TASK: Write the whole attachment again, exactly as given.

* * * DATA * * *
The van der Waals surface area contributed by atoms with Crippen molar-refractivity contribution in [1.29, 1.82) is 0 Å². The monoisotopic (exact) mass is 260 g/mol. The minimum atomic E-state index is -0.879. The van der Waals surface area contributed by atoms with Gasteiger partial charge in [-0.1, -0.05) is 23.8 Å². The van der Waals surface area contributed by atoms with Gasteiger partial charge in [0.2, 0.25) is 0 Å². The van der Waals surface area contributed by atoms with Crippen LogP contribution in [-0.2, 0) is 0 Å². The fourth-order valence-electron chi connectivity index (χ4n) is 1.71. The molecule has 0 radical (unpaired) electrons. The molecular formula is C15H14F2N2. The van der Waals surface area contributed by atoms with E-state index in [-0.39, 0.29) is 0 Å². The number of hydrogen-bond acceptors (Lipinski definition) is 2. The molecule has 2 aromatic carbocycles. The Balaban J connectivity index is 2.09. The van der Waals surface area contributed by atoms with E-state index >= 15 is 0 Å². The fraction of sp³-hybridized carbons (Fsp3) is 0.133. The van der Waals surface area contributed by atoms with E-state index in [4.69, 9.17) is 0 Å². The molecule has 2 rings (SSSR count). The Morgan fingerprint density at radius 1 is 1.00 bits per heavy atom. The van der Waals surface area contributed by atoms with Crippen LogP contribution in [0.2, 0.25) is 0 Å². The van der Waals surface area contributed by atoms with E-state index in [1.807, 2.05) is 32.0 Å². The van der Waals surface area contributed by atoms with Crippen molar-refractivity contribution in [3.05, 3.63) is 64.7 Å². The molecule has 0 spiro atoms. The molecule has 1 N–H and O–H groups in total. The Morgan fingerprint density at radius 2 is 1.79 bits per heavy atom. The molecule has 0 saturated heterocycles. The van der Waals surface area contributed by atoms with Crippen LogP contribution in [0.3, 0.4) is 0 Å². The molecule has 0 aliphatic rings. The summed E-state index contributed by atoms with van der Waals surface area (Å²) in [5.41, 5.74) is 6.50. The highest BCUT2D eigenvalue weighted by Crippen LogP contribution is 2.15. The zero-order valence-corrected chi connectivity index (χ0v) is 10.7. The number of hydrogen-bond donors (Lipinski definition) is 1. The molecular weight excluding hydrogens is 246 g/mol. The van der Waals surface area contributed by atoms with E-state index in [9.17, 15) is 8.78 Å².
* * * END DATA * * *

The van der Waals surface area contributed by atoms with Crippen molar-refractivity contribution in [1.29, 1.82) is 0 Å². The monoisotopic (exact) mass is 260 g/mol. The minimum atomic E-state index is -0.879. The van der Waals surface area contributed by atoms with Gasteiger partial charge in [-0.1, -0.05) is 23.8 Å². The van der Waals surface area contributed by atoms with Gasteiger partial charge in [0.2, 0.25) is 0 Å². The van der Waals surface area contributed by atoms with Crippen LogP contribution in [-0.2, 0) is 0 Å². The fourth-order valence-electron chi connectivity index (χ4n) is 1.71. The molecule has 0 radical (unpaired) electrons. The molecular formula is C15H14F2N2. The van der Waals surface area contributed by atoms with E-state index in [-0.39, 0.29) is 0 Å². The number of hydrogen-bond acceptors (Lipinski definition) is 2. The molecule has 2 aromatic carbocycles. The Balaban J connectivity index is 2.09. The van der Waals surface area contributed by atoms with E-state index >= 15 is 0 Å². The fraction of sp³-hybridized carbons (Fsp3) is 0.133. The van der Waals surface area contributed by atoms with E-state index in [4.69, 9.17) is 0 Å². The molecule has 2 rings (SSSR count). The Morgan fingerprint density at radius 1 is 1.00 bits per heavy atom. The van der Waals surface area contributed by atoms with Crippen LogP contribution in [0.2, 0.25) is 0 Å². The van der Waals surface area contributed by atoms with E-state index in [1.807, 2.05) is 32.0 Å². The van der Waals surface area contributed by atoms with Crippen molar-refractivity contribution in [3.05, 3.63) is 64.7 Å². The molecule has 0 spiro atoms. The molecule has 1 N–H and O–H groups in total. The Morgan fingerprint density at radius 2 is 1.79 bits per heavy atom. The molecule has 0 saturated heterocycles. The van der Waals surface area contributed by atoms with Crippen LogP contribution in [0.3, 0.4) is 0 Å². The molecule has 0 aliphatic rings. The summed E-state index contributed by atoms with van der Waals surface area (Å²) in [5.41, 5.74) is 6.50. The highest BCUT2D eigenvalue weighted by Crippen LogP contribution is 2.15. The zero-order valence-corrected chi connectivity index (χ0v) is 10.7. The number of hydrogen-bond donors (Lipinski definition) is 1. The molecular weight excluding hydrogens is 246 g/mol. The van der Waals surface area contributed by atoms with E-state index in [9.17, 15) is 8.78 Å².